VIGIL (digital video with sound, 2 minutes)
A two-minute video, Vigil is the most recent montage in Moffatt’s ongoing series of riffs on cinematic imagery. It is inspired by the profound shock the artist felt at seeing television news coverage of the December 2010 drowning of dozens of asylum seekers, whose boat ran aground in rough seas off the coast of Christmas Island in the Indian Ocean.

Set to a foreboding soundtrack, Vigil juxtaposes two radically different kinds of imagery: news footage of dilapidated boats that overflow with dark-skinned refugees, and movie close-ups of white Hollywood actors – Elizabeth Taylor, Kathleen Turner, Julie Christie, Donald Sutherland – who are shown staring through windows. Moffatt has intensified the blood-like hue of the sea, accentuating the sense of carnage.

Moffatt has spoken of how the misery of migrants and refugees often becomes a spectacle for the television and movie audience, “white people gawking at desperate poor brown people in boats.” The cut-out graphics of Vigil highlight the crisis of refugees and migrants, but they can also be read, Moffatt said, as “a blatant commentary on ‘race.’ There is nothing subtle in the editing and construction of Vigil.”

THE WHITE GHOSTS SAILED IN (digital video with sound, 2 minutes)
The White Ghosts Sailed In is also a two-minute-long video newly created by Moffatt for the Australian Pavilion. The artist claims that she recently discovered a fragment of old nitrate film in the vault of a former Aboriginal Mission in the centre of Sydney. The footage, as Moffatt recounts, was recorded by Indigenous people using an early film camera that had been discarded by a member of Captain Cook’s crew. The film was allegedly taken on January 26, 1788: the day when English colonists of the First Fleet sailed into Sydney harbour to begin the settlement of Australia.

The White Ghosts Sailed In is a panoramic view of the entrance to Sydney Harbour. The degraded film is layered with ‘ghosts’ and decay reminiscent of old nitrate films. Projected onto the battered planks of an old Georgian picture frame, the moving image has a brooding, dark hue. The accompanying soundtrack features the sounds of a British military drumbeat, a howling wind and a baby’s cry.

 

ABOUT THE ARTIST

Tracey Moffatt (b. 1960, Brisbane, Australia) studied visual communications at the Queensland College of Art.

Since her first solo exhibition at the Australian Centre for Photography in Sydney in 1989, Moffatt has exhibited extensively in museums all over the world. She first gained significant critical acclaim when her short film Night Cries: A Rural Tragedy was selected for official competition at the 1990 Cannes Film Festival.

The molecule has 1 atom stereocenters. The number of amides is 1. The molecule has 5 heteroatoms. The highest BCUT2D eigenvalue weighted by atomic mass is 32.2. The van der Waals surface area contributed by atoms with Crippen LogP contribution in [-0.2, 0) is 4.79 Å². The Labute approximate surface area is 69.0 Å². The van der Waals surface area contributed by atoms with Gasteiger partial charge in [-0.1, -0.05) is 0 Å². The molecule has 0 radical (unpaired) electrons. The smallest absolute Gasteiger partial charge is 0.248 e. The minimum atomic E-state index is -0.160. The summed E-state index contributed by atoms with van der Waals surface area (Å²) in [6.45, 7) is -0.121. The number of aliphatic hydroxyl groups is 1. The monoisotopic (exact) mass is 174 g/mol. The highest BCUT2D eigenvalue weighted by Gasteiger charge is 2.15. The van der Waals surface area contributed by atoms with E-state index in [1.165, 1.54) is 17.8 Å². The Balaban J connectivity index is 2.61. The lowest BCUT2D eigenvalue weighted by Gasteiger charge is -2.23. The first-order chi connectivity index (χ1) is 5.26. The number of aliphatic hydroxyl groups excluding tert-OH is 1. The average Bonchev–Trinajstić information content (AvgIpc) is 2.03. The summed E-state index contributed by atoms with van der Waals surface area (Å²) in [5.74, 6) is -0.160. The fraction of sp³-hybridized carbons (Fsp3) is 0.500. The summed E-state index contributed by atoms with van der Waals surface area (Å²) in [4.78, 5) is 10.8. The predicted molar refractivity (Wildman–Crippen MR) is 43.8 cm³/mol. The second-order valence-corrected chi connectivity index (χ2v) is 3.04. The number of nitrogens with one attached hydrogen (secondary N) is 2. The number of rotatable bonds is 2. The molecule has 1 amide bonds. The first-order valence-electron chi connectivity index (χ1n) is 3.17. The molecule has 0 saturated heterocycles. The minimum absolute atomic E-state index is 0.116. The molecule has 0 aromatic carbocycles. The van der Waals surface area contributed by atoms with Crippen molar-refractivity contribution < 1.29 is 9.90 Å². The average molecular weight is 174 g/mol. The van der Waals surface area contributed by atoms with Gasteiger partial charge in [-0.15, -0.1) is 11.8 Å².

Her first feature film, beDevil, was also selected for Cannes in 1993. In 1997, she was invited to exhibit in the Aperto section of the Venice Biennale.

A major exhibition of Moffatt’s work – Tracey Moffatt: Free-Falling – was later held at the Dia Center for the Arts in New York in 1997–98, consolidating her international reputation.

Moffatt is the recipient of numerous honours and awards, and her work is held in major international collections across the Asia Pacific, North America, Europe and Scandinavia.

Major survey exhibitions of Moffatt’s work have been held at the Museum of Contemporary Art, Sydney (2003–4), the Hasselblad Centre in Göteburg, Sweden (2004), the Art Gallery of South Australia, Adelaide (2011), the Gallery of Modern Art, Brisbane (2014) and the Art Gallery of New South Wales, Sydney (2016).

In 2006, she had her first retrospective exhibition Tracey Moffatt: Between Dreams and Reality in Italy, at Spazio Oberdan, Milan. In 2007 a major monograph, The Moving Images of Tracey Moffatt by Catherine Summerhayes, was published by Charta Publishers, Milan. A solo survey exhibition featuring all seven video montage works at the Museum of Modern Art, New York opened in May 2012.

In 2016, Christine Macel curated Moffatt’s montage film Love in Prospectif Cinéma at the Centre Pompidou, Paris. She has been selected for the Biennales of Gwangju, Prague, São Paulo, Sharjah, Singapore and Sydney.